PETERMAN: …who was his contemporary at the time. And that giant sequoia tree is still standing there today. It’s an amazing story. And if I can tell you this…

CAVANAUGH: Yes.

PETERMAN: …when the park did the 100 year – the centennial of the Buffalo Soldiers service, and one of the people that they brought back was Theodore Hamilt – Theodore, I think his name is Hamilton, but anyway he worked for the California State Park System and he was the great-great grandson of Booker T. Washington.

CAVANAUGH: Oh, my.

PETERMAN: Yes. And when they – Ted Jackson, his name was, yes. And when they brought him up to the park and I asked him how do you feel to know that there was a giant sequoia named for your great-great grandfather? He said, I’m less impressed by that because there’s so many things named for him, what really impresses me is I have been considered in my profession to be a leader, a pioneer, and now I come and find that I have history dating back 100 years up in here. So it’s just unbelievable.

CAVANAUGH: You know, one of the really moving stories that you tell in your book, “Legacy on the Land,” is about the Sable Guides of Mammoth Cave. Tell us about that.

PETERMAN: Oh, that’s a heart wrenching story. The – Apparently Mammoth Cave, before it became a national park in the 1930s…

CAVANAUGH: And where…?

PETERMAN: It’s in Kentucky.

CAVANAUGH: Yes, okay, thank you.

PETERMAN: The state of Kentucky. And it is actually one of – I think it’s the longest cave system in the world. And the cave was explored in the early 1830s by a group of young, enslaved Africans, the Bransfords – Matt Bransford and Stephen Bishop were these two young guides, and it’s such a fascinating story because they explored the underground cave system without the benefit of electricity. And they were charged with the care and protection of all the wealthy, white tourists who were the only people who could come and explore the cave at that time. And so think about this, they were slaves above ground but masters underground because the people who visited the caves were warned to obey their slightest command as it could mean the difference between life and death.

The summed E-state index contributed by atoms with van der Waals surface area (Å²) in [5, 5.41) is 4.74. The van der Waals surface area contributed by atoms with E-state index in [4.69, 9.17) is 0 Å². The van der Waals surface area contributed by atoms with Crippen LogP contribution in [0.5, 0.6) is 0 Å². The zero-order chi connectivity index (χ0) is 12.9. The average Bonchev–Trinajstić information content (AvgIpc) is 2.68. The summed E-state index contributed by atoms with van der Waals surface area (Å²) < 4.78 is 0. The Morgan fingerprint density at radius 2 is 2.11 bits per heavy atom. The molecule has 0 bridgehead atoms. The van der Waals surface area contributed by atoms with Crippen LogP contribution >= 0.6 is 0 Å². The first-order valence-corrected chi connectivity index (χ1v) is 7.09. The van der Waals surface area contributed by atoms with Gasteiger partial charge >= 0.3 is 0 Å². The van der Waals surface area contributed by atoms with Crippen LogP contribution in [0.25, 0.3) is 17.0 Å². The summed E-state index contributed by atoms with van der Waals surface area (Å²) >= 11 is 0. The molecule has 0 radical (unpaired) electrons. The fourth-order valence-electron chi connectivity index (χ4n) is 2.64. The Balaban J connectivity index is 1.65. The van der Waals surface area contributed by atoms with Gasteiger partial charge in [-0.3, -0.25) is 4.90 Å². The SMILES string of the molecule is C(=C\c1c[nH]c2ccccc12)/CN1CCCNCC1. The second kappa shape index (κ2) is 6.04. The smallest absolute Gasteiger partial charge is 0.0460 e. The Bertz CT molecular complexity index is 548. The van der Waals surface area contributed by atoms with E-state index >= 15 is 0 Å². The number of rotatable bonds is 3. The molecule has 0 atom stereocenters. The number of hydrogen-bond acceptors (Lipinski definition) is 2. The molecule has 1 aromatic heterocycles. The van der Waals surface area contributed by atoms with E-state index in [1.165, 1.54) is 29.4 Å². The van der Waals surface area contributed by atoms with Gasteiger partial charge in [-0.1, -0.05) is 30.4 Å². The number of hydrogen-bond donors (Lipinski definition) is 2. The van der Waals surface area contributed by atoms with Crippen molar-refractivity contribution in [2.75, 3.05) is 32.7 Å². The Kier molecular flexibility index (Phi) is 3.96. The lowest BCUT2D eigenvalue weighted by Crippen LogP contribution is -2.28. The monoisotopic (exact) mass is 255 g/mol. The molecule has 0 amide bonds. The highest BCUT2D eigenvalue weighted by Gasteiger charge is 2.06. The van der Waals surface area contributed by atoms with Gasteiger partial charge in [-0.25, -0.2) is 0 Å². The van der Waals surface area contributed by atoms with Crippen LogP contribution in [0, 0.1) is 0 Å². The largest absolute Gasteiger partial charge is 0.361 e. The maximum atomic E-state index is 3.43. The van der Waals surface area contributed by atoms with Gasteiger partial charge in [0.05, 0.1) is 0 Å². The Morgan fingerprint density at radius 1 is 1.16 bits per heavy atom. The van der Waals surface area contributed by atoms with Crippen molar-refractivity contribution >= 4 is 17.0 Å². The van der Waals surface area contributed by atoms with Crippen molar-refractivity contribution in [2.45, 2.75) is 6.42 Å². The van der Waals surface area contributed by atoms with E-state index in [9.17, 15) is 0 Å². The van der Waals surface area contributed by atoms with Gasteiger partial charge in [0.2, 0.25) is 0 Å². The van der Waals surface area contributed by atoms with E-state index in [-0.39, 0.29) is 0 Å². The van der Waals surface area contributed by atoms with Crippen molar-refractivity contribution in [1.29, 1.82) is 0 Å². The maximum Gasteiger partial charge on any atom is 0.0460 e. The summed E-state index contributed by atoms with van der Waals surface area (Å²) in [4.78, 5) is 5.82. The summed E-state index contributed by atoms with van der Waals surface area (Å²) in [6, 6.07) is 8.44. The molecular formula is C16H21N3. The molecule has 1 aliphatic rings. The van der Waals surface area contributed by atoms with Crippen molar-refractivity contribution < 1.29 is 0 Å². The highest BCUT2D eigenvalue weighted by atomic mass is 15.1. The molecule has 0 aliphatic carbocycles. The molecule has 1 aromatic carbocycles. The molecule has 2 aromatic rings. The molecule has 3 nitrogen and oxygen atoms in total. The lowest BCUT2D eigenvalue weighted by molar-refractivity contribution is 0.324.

CAVANAUGH: And in your book, you note that even today in some of the most dangerous areas of the cave and the hardest to get to areas of the cave, they find inscriptions from these guides…

PETERMAN: Yes.

CAVANAUGH: …way back then.

PETERMAN: Yes. Yes. And this family, members of this family guided in the cave system continuously for a full 100 years. And when the cave system was bought in the 1940s, I believe, by the National Park System, all of the black guides were let go. But today, a descendent of theirs is once again guiding at Mammoth Cave. Yes, his name is Jerry Bransford.

CAVANAUGH: Wow.

PETERMAN: It’s in the book.

CAVANAUGH: That’s wonderful. You have another story in the book. There’s so many stories in this book, I – we’re not going to have time for all of them but if you could tell us a little bit about the Sage of Porgy Key? Is that correct?

PETERMAN: Yes, the Sage of Porgy Key. My God. This story is told in Ken Burns’ documentary…

CAVANAUGH: Yes, umm-hmm.